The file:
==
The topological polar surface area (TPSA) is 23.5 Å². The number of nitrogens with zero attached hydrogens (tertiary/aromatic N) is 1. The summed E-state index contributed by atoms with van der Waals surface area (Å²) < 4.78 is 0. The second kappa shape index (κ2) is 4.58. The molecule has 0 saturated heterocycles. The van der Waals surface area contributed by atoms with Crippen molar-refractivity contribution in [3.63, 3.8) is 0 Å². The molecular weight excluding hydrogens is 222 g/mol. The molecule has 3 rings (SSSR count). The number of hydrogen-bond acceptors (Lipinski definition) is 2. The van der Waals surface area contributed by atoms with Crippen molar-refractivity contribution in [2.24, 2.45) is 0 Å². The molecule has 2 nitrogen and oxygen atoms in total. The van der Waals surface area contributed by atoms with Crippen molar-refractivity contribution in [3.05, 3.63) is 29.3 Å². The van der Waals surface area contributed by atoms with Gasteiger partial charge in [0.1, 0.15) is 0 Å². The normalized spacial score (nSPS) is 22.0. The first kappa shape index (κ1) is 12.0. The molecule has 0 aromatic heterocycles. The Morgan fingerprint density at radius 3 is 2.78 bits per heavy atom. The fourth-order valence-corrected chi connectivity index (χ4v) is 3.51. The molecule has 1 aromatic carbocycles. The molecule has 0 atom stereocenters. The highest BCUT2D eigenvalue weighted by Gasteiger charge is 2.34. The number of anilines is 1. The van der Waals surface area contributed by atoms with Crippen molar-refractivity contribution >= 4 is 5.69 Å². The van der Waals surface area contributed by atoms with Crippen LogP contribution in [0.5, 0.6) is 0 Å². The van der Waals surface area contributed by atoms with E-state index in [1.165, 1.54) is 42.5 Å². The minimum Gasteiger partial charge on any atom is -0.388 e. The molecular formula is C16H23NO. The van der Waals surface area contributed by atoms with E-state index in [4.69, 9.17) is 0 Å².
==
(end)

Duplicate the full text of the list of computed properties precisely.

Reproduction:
The topological polar surface area (TPSA) is 23.5 Å². The number of nitrogens with zero attached hydrogens (tertiary/aromatic N) is 1. The summed E-state index contributed by atoms with van der Waals surface area (Å²) < 4.78 is 0. The second kappa shape index (κ2) is 4.58. The molecule has 0 saturated heterocycles. The van der Waals surface area contributed by atoms with Crippen molar-refractivity contribution in [3.63, 3.8) is 0 Å². The molecular weight excluding hydrogens is 222 g/mol. The molecule has 3 rings (SSSR count). The number of hydrogen-bond acceptors (Lipinski definition) is 2. The van der Waals surface area contributed by atoms with Crippen molar-refractivity contribution in [2.24, 2.45) is 0 Å². The molecule has 2 nitrogen and oxygen atoms in total. The van der Waals surface area contributed by atoms with Crippen molar-refractivity contribution in [3.05, 3.63) is 29.3 Å². The van der Waals surface area contributed by atoms with Gasteiger partial charge in [0.1, 0.15) is 0 Å². The normalized spacial score (nSPS) is 22.0. The first kappa shape index (κ1) is 12.0. The molecule has 0 aromatic heterocycles. The Morgan fingerprint density at radius 3 is 2.78 bits per heavy atom. The fourth-order valence-corrected chi connectivity index (χ4v) is 3.51. The molecule has 1 aromatic carbocycles. The molecule has 0 atom stereocenters. The highest BCUT2D eigenvalue weighted by Gasteiger charge is 2.34. The number of anilines is 1. The van der Waals surface area contributed by atoms with Crippen molar-refractivity contribution >= 4 is 5.69 Å². The van der Waals surface area contributed by atoms with Crippen LogP contribution in [0.5, 0.6) is 0 Å². The van der Waals surface area contributed by atoms with E-state index in [1.165, 1.54) is 42.5 Å². The minimum Gasteiger partial charge on any atom is -0.388 e. The molecular formula is C16H23NO. The van der Waals surface area contributed by atoms with E-state index in [4.69, 9.17) is 0 Å².